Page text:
A NEW BOOK ON PRICE FORMATION AND INFLATION DYNAMICS IN THE CARIBBEAN IS OUT NOW
The Caribbean Centre for Money and Finance today announced the launch of a new publication that turns the spotlight on the behavior of prices of very specific items in an attempt to gain better insight into how prices are set.
The authors of the book, all Caribbean economists, also investigate when and why prices change, and seek to provide explanations about the nature of inflation in the Caribbean in the publication titled “Price Formation and Inflation Dynamics in the Caribbean.”
The authors use data collected for the compilation of the index of retail prices in Barbados, Curacao, Guyana, St Lucia and Trinidad and Tobago. The book is the first study of inflation which documents the specifics of price formation in this way.
The studies reported in this book seek answers to questions such as: how often are prices of particular items changed? How does the pattern differ between different products? How large are price changes on average? Are price movements symmetrical when increases are compared with decreases? Which price movements are most closely correlated with overall inflation, and to what extent do policies intended to control inflation appear to be affecting the changes in prices of individual retail items?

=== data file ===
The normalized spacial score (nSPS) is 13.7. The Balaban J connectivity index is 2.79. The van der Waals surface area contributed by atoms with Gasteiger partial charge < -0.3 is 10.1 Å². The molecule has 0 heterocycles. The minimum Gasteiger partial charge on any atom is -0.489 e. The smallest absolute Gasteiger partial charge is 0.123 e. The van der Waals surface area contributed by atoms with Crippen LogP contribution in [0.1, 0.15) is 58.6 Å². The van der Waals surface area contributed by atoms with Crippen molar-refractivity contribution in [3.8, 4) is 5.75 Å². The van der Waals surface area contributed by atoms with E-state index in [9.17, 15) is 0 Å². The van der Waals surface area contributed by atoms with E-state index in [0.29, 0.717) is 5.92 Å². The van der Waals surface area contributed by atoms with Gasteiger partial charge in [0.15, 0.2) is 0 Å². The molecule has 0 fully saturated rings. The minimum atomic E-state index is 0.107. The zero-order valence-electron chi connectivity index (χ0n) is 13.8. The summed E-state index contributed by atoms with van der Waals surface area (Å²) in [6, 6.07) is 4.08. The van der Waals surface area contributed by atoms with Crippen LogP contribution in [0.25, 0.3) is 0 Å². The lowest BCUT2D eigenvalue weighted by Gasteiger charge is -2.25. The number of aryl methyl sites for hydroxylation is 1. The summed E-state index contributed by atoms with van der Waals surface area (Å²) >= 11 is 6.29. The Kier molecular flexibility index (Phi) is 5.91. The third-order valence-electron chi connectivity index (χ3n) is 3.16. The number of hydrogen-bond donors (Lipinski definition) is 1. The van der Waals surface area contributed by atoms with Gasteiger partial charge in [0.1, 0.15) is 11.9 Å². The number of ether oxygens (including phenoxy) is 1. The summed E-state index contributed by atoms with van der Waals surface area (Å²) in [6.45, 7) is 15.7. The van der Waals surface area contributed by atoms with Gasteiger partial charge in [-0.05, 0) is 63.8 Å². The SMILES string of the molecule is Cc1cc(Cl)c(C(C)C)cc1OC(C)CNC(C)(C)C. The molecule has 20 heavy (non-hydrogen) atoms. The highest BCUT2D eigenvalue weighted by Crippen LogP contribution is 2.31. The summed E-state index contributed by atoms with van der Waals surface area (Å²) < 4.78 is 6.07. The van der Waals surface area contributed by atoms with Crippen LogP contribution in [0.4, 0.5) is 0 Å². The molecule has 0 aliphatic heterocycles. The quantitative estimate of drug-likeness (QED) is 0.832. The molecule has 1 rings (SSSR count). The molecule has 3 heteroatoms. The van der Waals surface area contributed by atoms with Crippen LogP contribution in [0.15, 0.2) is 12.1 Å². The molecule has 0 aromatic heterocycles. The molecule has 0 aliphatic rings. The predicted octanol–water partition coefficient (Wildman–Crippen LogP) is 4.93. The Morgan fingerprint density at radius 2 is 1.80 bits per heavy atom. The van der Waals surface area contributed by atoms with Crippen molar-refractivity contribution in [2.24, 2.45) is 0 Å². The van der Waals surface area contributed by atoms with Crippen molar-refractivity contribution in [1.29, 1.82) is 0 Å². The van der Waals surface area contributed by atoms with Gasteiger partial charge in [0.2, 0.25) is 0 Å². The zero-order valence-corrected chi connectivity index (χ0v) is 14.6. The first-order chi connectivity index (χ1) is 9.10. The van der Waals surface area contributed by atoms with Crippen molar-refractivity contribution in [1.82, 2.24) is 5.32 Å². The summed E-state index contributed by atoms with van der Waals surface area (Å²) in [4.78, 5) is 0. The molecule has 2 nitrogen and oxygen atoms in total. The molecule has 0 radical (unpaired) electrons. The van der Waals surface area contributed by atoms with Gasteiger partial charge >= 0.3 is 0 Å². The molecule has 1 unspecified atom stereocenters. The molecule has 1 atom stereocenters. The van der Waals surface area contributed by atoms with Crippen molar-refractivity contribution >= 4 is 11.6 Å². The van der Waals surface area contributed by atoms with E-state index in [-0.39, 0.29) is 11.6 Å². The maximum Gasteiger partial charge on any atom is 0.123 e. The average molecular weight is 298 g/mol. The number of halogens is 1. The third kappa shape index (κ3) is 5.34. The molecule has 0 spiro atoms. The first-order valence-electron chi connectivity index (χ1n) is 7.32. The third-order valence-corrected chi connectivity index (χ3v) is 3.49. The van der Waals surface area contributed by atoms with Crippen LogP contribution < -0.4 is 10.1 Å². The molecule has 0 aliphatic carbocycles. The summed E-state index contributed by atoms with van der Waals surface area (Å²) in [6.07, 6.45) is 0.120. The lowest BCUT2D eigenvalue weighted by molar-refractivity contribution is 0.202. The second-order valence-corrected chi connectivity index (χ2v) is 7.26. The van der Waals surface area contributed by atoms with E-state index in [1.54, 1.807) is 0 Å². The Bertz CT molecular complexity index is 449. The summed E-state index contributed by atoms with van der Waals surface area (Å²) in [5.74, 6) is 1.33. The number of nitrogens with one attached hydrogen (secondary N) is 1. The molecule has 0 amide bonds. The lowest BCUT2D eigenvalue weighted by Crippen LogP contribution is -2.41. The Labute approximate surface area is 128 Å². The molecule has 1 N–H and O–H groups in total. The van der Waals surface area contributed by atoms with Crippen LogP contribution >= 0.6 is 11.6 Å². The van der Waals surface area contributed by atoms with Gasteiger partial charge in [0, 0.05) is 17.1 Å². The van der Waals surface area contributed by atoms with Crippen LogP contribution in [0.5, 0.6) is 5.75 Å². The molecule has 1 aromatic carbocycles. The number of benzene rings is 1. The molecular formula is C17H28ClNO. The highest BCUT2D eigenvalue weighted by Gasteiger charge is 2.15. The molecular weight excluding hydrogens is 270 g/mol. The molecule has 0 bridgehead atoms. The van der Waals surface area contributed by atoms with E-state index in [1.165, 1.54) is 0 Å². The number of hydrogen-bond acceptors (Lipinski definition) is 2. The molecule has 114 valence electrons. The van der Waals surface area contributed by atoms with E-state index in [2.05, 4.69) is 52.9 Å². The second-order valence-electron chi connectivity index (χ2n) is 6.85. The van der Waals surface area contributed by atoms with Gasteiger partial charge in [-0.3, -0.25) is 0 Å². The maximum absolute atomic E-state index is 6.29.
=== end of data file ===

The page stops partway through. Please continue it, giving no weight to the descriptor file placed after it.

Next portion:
In the six countries studied, the prices of food items particularly fruits and vegetables were very volatile, in many cases changing every month. At the other end of the spectrum, the prices of services tend to be quite sticky, often remaining unchanged for a year or more. In most cases, price increases were larger than price reductions, resulting in some price inflation.
The studies in this book add to our understanding of the complex process by which prices are determined, as a result of the many thousands of individual decisions, transactions and contracts for the purchase and sale of a wide variety of goods and services within Caribbean economies. A deeper understanding of economic transactions helps decision makers, in the public as well as the private sector, in formulating policies within their own sphere of activity. This book contributes to the ongoing search for deeper insight into how our economies work, as a means of better informing policy choices.
The book is edited by Dr. Roland Craigwell and Dr. Winston Moore, both lecturers within the Department of Economics, University of the West Indies, Cave Hill and Dr. DeLisle Worrell, Governor of the Central Bank of Barbados.